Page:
on my blog,
“Hindu-ism” or “Sanatan Dharma” is the oldest surviving major religion in
the world today…and the only one that gives you the choice, the freedom
and the luxury of beliefs that is un-afforded in any other extant set of
It is a religion and culture that articulated and defined the concepts of
tolerance and mutual respect even as most of mankind was still deep in the
hinterlands of cultural and spiritual enlightenment.
One can be justifiably proud of it…but before pride must come awareness
and at least a basic understanding…otherwise the word “Hindu” simply
becomes a label.
us work together towards understanding it and spreading awareness about
it. As Suresh says, “Let us give it the vigour it needs. Let us spread
the word not only to our children, but to whoever (else) wants to know
all, spread the word amongst fellow Hindus - for unless we understand
believe ourselves, how can we convince others?
I wrote above, this is a modest attempt and will remain incomplete until I
get feedback, comments and suggestions for improving the list of bullet
points. Please email me your thoughts and ideas. In the end, a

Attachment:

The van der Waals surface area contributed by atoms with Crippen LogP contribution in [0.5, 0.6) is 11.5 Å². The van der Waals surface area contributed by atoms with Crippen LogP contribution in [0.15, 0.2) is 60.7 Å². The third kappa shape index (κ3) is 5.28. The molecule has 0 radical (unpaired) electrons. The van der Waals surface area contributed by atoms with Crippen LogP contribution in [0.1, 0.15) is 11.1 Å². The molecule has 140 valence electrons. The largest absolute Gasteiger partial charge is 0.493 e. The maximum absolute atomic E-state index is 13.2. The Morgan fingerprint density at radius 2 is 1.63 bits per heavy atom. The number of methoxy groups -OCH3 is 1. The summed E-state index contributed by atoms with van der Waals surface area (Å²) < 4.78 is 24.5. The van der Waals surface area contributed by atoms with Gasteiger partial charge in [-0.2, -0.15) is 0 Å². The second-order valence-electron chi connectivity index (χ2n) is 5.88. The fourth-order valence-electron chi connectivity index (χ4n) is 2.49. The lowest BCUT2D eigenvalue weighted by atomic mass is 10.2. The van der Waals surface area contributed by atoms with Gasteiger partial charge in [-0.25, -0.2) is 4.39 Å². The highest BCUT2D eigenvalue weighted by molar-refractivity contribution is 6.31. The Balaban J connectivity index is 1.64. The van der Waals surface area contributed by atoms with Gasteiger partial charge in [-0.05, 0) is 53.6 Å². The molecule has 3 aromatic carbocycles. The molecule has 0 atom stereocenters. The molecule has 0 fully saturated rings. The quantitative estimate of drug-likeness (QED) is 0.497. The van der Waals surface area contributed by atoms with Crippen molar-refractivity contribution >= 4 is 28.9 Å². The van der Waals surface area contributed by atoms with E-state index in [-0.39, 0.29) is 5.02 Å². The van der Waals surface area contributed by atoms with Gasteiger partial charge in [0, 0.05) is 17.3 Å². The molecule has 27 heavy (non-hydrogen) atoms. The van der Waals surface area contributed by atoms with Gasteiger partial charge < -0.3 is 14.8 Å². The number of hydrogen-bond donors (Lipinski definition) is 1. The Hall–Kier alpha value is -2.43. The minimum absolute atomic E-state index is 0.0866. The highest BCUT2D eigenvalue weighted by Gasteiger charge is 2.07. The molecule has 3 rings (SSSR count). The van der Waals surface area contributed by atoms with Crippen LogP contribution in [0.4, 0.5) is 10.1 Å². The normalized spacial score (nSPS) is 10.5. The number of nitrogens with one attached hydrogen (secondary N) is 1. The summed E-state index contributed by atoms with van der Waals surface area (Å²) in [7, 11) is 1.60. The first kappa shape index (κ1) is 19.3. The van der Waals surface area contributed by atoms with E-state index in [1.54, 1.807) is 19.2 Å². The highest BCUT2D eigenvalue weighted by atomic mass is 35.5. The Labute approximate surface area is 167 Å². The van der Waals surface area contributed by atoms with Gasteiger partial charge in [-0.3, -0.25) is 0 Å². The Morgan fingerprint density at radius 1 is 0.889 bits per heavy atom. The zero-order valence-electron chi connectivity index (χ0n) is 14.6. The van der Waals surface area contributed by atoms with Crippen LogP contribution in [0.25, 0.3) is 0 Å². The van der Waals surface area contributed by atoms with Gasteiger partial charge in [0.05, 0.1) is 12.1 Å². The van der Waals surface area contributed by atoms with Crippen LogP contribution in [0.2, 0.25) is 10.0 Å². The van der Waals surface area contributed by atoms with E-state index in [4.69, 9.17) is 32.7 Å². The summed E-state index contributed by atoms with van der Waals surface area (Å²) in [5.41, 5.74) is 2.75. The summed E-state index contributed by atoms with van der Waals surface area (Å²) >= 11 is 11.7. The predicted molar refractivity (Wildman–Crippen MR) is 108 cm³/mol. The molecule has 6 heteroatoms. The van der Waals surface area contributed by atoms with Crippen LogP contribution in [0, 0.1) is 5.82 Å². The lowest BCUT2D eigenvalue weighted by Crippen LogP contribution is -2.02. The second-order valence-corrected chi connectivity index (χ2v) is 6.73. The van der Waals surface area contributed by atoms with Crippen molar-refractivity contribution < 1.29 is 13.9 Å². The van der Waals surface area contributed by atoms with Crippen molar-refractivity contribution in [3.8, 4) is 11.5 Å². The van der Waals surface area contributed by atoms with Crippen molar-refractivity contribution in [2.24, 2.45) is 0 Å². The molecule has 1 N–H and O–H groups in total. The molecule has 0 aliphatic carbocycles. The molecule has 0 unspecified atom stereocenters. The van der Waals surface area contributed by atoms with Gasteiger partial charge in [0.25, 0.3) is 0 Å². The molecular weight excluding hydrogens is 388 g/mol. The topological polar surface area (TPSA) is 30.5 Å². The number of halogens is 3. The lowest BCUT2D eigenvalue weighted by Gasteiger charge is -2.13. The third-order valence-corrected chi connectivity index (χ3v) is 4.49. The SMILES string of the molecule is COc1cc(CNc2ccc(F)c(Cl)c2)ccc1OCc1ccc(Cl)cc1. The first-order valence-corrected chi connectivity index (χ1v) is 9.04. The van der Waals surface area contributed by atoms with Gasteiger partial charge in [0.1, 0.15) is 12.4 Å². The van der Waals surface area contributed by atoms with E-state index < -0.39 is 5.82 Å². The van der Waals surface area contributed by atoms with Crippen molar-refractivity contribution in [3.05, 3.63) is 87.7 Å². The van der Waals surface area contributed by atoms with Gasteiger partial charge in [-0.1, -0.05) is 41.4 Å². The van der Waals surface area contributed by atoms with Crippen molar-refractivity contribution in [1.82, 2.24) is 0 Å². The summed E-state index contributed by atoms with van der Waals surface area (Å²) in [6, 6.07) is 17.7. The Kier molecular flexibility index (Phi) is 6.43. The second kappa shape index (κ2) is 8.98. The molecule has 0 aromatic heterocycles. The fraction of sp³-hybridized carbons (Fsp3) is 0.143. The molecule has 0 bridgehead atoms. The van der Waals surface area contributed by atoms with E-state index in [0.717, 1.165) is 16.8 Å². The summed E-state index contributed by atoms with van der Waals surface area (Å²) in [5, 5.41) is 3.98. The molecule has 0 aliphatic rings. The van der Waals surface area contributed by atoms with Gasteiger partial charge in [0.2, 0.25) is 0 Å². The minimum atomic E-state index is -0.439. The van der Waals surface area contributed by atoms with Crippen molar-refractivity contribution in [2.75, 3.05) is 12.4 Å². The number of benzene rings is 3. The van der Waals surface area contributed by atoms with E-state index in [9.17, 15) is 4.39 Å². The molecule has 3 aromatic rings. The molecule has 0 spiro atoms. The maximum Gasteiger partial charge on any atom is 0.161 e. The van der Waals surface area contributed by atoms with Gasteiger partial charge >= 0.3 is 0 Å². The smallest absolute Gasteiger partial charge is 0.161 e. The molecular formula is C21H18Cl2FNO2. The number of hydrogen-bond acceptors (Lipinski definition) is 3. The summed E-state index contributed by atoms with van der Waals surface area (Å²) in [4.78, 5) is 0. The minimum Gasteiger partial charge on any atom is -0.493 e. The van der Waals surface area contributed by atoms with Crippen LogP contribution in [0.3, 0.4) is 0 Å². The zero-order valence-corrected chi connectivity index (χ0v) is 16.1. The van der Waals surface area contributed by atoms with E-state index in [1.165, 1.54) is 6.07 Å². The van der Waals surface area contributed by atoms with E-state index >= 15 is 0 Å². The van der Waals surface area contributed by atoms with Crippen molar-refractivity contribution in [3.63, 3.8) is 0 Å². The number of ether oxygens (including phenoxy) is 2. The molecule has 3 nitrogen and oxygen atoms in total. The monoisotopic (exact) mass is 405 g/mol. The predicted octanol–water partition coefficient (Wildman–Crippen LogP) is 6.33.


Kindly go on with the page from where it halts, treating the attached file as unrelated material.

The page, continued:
well-articulated, 10-point bullet list is probably more powerful than a
Send your views to author
I particularly liked Suresh’s nuanced recommendation to resolve the
dilemma about labelling Hinduism as a way of life vs. a religion
“Let us not confuse people: When someone asks us
about Hinduism, let us not confuse them by saying that Hinduism is not
a religion , it is a way of life…or We don’t call it Hinduism, we call
it Sanathana Dharma (eternal law). Let us be clear cut. Let us accept
the fact that we do have a religion. Hinduism like other religions has
some ideas of what or who God is, what is God’s relationship with
humans and other beings. Since we incorporate our religious teachings
in our day to day living we feel Hindu way of life is Hinduism.”
This is vitally important and underpins the liberal, tolerant and open
attitude that Hindus have towards the followers of other religions,
various sects and beliefs. In place of contradictions, we see unity pf
purpose; the religion is therefore intrinsically inclusive, liberal,
tolerant and “secular” in the truest sense of the word – in as much as
it does not distinguish between different forms of belief and worship
and does not consider one as superior to another.
Foreign commentators and those not familiar with the concept often
equate “karma” with hopelessness or fatalism. This is not true and we
should try and vigorously clarify this if we come across such an